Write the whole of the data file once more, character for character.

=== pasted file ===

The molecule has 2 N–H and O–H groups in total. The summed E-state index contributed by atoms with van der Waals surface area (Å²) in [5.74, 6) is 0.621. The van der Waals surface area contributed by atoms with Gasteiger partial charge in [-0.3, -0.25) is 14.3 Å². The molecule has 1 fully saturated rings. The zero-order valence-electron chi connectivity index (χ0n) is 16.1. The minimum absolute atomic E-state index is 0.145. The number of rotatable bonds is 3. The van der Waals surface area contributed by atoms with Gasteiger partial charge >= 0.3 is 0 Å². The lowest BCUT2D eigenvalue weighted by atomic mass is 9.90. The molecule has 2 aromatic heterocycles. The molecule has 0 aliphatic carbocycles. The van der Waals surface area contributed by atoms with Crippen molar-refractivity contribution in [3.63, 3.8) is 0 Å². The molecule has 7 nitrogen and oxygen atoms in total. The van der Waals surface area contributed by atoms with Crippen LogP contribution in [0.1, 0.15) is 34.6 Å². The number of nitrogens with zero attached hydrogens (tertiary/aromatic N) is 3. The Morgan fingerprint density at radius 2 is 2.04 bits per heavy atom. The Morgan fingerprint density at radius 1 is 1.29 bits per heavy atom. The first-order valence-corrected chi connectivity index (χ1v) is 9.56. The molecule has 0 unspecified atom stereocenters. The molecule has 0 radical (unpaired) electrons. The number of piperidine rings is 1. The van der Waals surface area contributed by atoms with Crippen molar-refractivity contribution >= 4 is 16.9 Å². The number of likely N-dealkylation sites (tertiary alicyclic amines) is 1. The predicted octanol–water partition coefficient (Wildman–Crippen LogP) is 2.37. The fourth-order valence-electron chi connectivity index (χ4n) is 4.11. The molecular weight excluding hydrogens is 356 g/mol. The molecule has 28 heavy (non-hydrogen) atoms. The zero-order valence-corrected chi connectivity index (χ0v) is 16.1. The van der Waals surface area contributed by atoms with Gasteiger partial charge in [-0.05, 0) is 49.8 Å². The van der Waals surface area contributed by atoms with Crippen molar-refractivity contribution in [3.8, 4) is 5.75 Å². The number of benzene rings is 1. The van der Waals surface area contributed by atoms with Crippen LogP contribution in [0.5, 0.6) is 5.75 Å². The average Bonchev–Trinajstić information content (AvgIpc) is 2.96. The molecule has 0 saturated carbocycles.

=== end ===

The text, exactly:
The molecule has 2 N–H and O–H groups in total. The summed E-state index contributed by atoms with van der Waals surface area (Å²) in [5.74, 6) is 0.621. The van der Waals surface area contributed by atoms with Gasteiger partial charge in [-0.3, -0.25) is 14.3 Å². The molecule has 1 fully saturated rings. The zero-order valence-electron chi connectivity index (χ0n) is 16.1. The minimum absolute atomic E-state index is 0.145. The number of rotatable bonds is 3. The van der Waals surface area contributed by atoms with Gasteiger partial charge >= 0.3 is 0 Å². The lowest BCUT2D eigenvalue weighted by atomic mass is 9.90. The molecule has 2 aromatic heterocycles. The molecule has 0 aliphatic carbocycles. The van der Waals surface area contributed by atoms with Crippen molar-refractivity contribution in [3.63, 3.8) is 0 Å². The molecule has 7 nitrogen and oxygen atoms in total. The van der Waals surface area contributed by atoms with Crippen LogP contribution in [0.1, 0.15) is 34.6 Å². The number of nitrogens with zero attached hydrogens (tertiary/aromatic N) is 3. The Morgan fingerprint density at radius 2 is 2.04 bits per heavy atom. The Morgan fingerprint density at radius 1 is 1.29 bits per heavy atom. The first-order valence-corrected chi connectivity index (χ1v) is 9.56. The molecule has 0 unspecified atom stereocenters. The molecule has 0 radical (unpaired) electrons. The number of piperidine rings is 1. The van der Waals surface area contributed by atoms with Crippen molar-refractivity contribution >= 4 is 16.9 Å². The number of likely N-dealkylation sites (tertiary alicyclic amines) is 1. The predicted octanol–water partition coefficient (Wildman–Crippen LogP) is 2.37. The fourth-order valence-electron chi connectivity index (χ4n) is 4.11. The molecular weight excluding hydrogens is 356 g/mol. The molecule has 28 heavy (non-hydrogen) atoms. The zero-order valence-corrected chi connectivity index (χ0v) is 16.1. The van der Waals surface area contributed by atoms with Gasteiger partial charge in [-0.05, 0) is 49.8 Å². The van der Waals surface area contributed by atoms with Crippen molar-refractivity contribution in [3.8, 4) is 5.75 Å². The number of benzene rings is 1. The van der Waals surface area contributed by atoms with Crippen LogP contribution in [0.5, 0.6) is 5.75 Å². The average Bonchev–Trinajstić information content (AvgIpc) is 2.96. The molecule has 0 saturated carbocycles.